With right treatment, most epilepsy patients can live normal lives

Epilepsy dictionary definition

Treatment and management of epilepsy continues to evolve and improve. With the right diagnosis and treatment, most patients can live a normal life. 

We have made great advancements in epilepsy treatment over the last 20 years with more medications, advanced diagnostic tests and more precise surgical techniques.

While the treatment of epilepsy has made great strides, awareness of this unpredictable disease has not kept pace. It is still not uncommon for people with epilepsy to be misdiagnosed with something else.

Having Uncontrollable Seizures?
Get evaluated by the experts. To make an appointment with one of our epilepsy specialists at the Nebraska Medical Center campus or our new clinic in Bellevue, call 800.922.0000. Visit us online to learn more at NebraskaMed.com/Neuroloigcal-care/Epilepsy.

Epilepsy is estimated to occur in as many as 20,000 individuals in Nebraska. Depending on what part of the brain the seizure is originating from, it can trigger different types of symptoms. These include symptoms ranging from involuntarily screaming, laughing inappropriately, falling to the ground in convulsions, to less noticeable symptoms such as falling into an unconscious stare or state of confusion and not remembering what happened during the incident.

Arun Swaminathan, MD, epilepsy specialist

As a result, the more subtle seizures are sometimes misdiagnosed as a small stroke, depression, anxiety or hallucinations. That’s why it’s very important to come to an experienced epilepsy center like ours to ensure you receive the correct diagnosis. The type and combination of drugs prescribed for each individual depends on the specific type of epilepsy and its point of origin in the brain.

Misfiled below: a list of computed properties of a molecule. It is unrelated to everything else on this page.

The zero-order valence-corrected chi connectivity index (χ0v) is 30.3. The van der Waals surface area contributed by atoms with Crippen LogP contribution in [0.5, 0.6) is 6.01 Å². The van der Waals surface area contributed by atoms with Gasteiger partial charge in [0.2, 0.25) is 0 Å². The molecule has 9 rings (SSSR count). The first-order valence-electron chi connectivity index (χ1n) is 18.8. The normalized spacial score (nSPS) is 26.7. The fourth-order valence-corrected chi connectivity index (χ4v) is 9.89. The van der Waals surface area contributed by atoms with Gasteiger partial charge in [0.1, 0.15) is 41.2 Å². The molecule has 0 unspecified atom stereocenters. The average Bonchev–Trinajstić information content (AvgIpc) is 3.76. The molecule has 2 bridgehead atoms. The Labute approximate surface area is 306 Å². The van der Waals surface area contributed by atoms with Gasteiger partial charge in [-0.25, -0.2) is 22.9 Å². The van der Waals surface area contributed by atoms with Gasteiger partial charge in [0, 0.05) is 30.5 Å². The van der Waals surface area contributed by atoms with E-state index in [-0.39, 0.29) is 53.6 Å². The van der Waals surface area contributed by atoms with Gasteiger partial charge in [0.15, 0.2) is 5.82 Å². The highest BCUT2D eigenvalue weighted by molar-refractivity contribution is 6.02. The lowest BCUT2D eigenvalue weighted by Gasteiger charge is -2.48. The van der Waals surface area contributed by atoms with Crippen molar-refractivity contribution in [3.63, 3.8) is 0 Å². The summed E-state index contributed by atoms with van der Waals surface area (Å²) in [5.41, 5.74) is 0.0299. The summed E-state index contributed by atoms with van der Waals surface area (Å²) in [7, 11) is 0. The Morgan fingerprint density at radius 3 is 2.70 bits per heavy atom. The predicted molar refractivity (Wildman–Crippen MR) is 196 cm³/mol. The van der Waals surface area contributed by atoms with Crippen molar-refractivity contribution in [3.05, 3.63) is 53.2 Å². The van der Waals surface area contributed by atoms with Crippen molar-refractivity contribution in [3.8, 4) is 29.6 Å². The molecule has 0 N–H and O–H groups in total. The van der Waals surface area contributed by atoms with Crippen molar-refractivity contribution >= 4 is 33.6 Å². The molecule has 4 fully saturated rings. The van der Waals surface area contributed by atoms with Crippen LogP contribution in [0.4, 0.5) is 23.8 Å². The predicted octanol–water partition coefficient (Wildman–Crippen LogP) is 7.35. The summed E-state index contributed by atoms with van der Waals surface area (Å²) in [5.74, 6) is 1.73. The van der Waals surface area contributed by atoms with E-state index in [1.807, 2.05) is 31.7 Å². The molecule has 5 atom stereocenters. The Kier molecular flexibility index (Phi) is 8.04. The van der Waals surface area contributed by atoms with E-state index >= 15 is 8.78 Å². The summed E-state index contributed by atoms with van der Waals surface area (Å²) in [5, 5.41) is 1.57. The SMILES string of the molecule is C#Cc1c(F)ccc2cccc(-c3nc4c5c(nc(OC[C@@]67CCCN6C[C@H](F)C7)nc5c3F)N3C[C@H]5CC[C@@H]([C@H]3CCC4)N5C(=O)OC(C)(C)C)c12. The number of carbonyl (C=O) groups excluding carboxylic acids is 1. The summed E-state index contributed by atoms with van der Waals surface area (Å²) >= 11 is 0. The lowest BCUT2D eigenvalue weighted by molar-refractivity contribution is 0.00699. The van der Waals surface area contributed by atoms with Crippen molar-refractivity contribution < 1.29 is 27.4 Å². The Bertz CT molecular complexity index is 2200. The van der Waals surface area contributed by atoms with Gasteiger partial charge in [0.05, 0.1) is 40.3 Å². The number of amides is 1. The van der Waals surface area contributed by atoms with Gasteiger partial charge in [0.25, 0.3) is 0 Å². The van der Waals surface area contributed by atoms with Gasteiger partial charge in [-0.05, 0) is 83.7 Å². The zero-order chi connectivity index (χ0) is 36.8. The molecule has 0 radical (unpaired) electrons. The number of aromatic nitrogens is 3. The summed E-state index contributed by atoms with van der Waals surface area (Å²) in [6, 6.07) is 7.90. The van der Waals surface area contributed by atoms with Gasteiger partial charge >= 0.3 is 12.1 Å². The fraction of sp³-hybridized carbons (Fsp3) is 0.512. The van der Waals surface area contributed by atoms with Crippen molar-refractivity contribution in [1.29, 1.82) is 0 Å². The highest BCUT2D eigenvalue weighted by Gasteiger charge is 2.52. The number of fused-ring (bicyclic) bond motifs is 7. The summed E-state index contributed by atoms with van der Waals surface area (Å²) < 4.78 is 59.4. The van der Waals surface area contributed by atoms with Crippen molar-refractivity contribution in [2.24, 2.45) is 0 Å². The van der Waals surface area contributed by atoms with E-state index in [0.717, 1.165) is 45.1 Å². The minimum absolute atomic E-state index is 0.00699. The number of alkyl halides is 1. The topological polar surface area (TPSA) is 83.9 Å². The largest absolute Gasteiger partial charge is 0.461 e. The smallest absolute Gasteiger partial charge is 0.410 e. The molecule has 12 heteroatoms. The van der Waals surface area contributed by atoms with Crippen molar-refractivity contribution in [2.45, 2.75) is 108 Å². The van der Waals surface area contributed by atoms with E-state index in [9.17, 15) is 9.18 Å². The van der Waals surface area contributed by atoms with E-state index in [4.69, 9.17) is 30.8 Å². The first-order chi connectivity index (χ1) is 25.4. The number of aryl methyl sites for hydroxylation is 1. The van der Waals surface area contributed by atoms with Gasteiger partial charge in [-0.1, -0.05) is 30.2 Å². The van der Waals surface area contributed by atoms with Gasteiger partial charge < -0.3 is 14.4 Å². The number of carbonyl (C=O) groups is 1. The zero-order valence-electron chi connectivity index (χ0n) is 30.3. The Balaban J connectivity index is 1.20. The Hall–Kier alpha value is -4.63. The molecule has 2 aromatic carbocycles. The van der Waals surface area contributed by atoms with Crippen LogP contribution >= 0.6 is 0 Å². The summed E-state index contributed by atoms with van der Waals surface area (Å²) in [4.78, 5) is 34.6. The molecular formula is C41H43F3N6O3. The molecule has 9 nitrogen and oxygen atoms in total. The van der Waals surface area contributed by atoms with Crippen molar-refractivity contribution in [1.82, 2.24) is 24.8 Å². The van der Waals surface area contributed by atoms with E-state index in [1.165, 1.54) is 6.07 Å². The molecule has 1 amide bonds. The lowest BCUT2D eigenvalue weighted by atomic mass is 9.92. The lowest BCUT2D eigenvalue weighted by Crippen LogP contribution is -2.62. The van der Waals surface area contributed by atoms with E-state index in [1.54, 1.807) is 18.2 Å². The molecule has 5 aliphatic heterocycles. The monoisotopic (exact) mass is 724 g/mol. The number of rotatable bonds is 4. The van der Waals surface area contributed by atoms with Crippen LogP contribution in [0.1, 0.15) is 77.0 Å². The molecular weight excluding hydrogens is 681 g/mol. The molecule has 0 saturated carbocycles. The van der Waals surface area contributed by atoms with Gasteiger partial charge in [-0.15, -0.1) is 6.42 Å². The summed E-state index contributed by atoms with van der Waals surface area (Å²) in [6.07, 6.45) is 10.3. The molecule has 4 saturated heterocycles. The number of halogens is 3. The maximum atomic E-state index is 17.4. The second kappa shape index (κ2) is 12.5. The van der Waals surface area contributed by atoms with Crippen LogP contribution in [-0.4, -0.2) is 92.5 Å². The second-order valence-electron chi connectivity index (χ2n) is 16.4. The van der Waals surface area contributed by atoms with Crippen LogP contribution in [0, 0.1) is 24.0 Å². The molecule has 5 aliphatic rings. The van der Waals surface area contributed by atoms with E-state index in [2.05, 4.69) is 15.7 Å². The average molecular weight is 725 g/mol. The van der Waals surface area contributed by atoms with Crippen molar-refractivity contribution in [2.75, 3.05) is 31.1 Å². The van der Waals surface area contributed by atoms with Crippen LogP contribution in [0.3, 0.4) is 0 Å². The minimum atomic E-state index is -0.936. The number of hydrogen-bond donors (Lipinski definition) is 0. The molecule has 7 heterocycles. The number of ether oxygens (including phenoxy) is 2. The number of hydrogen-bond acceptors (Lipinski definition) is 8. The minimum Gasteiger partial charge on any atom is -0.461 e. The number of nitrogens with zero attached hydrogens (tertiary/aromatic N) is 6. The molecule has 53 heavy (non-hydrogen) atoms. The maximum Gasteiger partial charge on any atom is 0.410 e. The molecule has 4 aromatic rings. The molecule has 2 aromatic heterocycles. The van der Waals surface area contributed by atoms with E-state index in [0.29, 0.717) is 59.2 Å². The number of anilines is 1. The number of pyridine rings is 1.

Early diagnosis and treatment is also important to prevent the disease from progressing and causing long-term side effects. Untreated, recurrent seizures can cause progressive changes to the epileptic networks in the brain and worsen seizures over time.

The Nebraska Epilepsy Center, the only comprehensive epilepsy center of its type in the region, diagnoses and treats epilepsy patients from children to adults, using some of the most advanced diagnostic and treatment tools available.

One of these tools is the MEG scanner, which uses magnetic fields generated by the brain’s neuronal activity to detect seizure activity with greater detail and accuracy than previous testing tools. By allowing doctors to identify exactly where the brain is malfunctioning, the MEG improves doctors’ ability to diagnose and treat the disorder with the appropriate medications and provides greater surgical precision when removing the lesion becomes necessary.

Using the appropriate medications can make a significant difference in managing seizures. Sixty to 70 percent of patients can become seizure-free on the proper medications. The remaining 30 to 35 percent will need surgery combined with medications.

I specialize in brain surgery to treat epilepsy for these more complex cases. This includes less invasive laser procedures to destroy the parts of the brain that are triggering the seizures; open surgery to remove the seizure trigger points; as well as surgery that involves implanting a computer chip into the brain or neck to detect and prevent seizures.

The future continues to look promising for epilepsy. Treatments continue to improve and there are many new medications and therapies on the horizon.